Scrod is most often broiled, so Mrs. Bliss's recipe for roasting it intrigued us. What would be the difference in taste between a nice piece of broiled scrod, as we've had any number of times at home and in restaurants, and roasted scrod? We were eager to find out.
But there was a prior question in need of an answer: What, exactly, is scrod? In our commentary on this recipe in Northern Hospitality, we discuss the word's etymology--few people have any idea what fish they're eating when they eat scrod, despite its enormous popularity in New England.
Is it a young or small cod? The tail of a haddock? Or any pieces of fish or small fish suitable for broiling? It turns out that there's no exact definition for scrod—it can mean any of the above.
For our fish roasting experiment, we used the type of fish mentioned in the second paragraph of Mrs. Bliss's recipe—a luscious, fat haddock. Mrs. Bliss says to "procure a fat scrode, and require the fishmonger to open and dress it." We purchased a fish weighing 3 lbs. (sans its head), which had been cleaned and gutted. This regal poisson came right to our door by special order in an overnight delivery from Legal Seafoods in Boston.
It arrived expertly wedged among ice packs and looking as firm, fresh, and beautiful as it undoubtedly had the moment it emerged from the sea.
But it didn't arrive opened, as Mrs. Bliss recommends. It was in need of butterflying—that is, breaking its quite substantial ribcage so that it would lie flat. This took some doing by the stronger of the two of us, with our largest knife. It was finally accomplished and the opened fish was ready for its minimal dressing with "a little salt and pepper."
Because we don't have a fireplace and hearth, we decided to roast our fish outside on our small Weber grill, covering the grill with two cedar planks obtained from our local Whole Foods Market and using natural wood charcoal for grilling.
The planks were used in place of the "board" to which Mrs. Bliss directs her readers to fasten their flattened fish. They (the planks, not Mrs. Bliss's readers) required soaking for an hour in cold water before they were to be used (to retard their burning on the grill). To ease the process of removing the fish when cooked, we brushed one side of the planks lightly with olive oil. We couldn't "stand the board up before a brisk fire," as Mrs. Bliss instructs. But we could place them above a brisk fire, so that's what we did.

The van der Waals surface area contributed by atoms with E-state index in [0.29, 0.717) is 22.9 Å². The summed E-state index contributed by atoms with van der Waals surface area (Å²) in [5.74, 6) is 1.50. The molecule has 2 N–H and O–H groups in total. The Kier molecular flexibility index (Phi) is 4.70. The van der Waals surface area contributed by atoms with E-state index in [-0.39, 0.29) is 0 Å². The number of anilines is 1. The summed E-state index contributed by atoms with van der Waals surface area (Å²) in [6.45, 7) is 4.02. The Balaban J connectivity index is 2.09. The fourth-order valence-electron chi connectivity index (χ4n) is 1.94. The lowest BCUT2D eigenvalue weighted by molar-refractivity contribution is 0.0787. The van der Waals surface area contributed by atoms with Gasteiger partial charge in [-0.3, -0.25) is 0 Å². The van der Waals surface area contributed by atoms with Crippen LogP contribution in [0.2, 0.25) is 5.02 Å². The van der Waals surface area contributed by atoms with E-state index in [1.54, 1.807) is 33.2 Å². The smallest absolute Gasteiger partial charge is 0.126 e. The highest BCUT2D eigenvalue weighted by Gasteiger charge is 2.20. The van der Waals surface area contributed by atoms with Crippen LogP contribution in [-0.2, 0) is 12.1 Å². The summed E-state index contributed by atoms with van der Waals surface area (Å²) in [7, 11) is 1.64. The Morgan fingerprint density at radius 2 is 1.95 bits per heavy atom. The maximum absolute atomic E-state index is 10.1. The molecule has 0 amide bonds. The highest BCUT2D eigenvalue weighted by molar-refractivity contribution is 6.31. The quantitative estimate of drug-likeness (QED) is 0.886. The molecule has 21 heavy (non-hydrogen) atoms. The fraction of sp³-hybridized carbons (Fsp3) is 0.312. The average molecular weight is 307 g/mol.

Then for the backyard fish roast, an instant invitation to neighborhood cats and dogs to join the fun. We can't bring you sounds on our blog, but trust us that we roasted our fish to the honeyed crooning of the Lab who lives next door.
We spent a long time discussing how we were going to flip our haddock once it was roasted on one side. We planned to insert a pizza tin underneath the planks, lift out the pizza tin, planks, and fish together (wearing asbestos mitts), and with a cookie sheet held over the fish, flip it over. Then we planned to use spatulas to transfer the fish back directly onto the grill, with the side that was previously face up now face down over the coals.
On a larger grill, or with a firmer fish, this well might have worked. But as our lovely fish grilled, we soon realized its delicate flesh would fall apart under any such maneuver. Mrs. Bliss understood our dilemma, thus her instructions to "be careful not to break the fish in transferring it from the board to the gridiron." In that we had neither board, per se, nor gridiron, per se, but a modern, very hot Weber grill and an expensive haddock nicely planked, we decided to let the fish roast away, just as it was.
The butterflying had rendered the fish thin enough so that the hot coals were cooking it thoroughly without turning it directly onto the grill. The scents of the steaming cedar planks and the roasting fish were now provoking yowls of anticipation from the neighborhood pet population.
There were some differences between Mrs. Bliss's beginning the cooking process by attaching the fish to a board standing "before a brisk fire," and our procedure of cooking the fish on boards directly above a brisk fire. Obviously, we unfortunately had none of those appealing gridiron marks on the fish. However, this was compensated for by the nicely crisp skin and tail of the roasted haddock. It also took less time to cook the fish using our method. In the end, we grilled our planked haddock for just about 30 minutes, then removed it to a serving platter using two spatulas.
As Mrs. Bliss advises, we poured melted butter over the fish, and served it hot, along with fresh boiled corn, fresh tomatoes provided by a friend, and baked potatoes.
The fish was utterly delicious! A revelation really.
Thanks to Mrs. Bliss, haddock roasted on cedar boards has found a permanent place in our summertime grilling repertoire.
The original recipe, with commentary, can be found in Northern Hospitality, p. 173.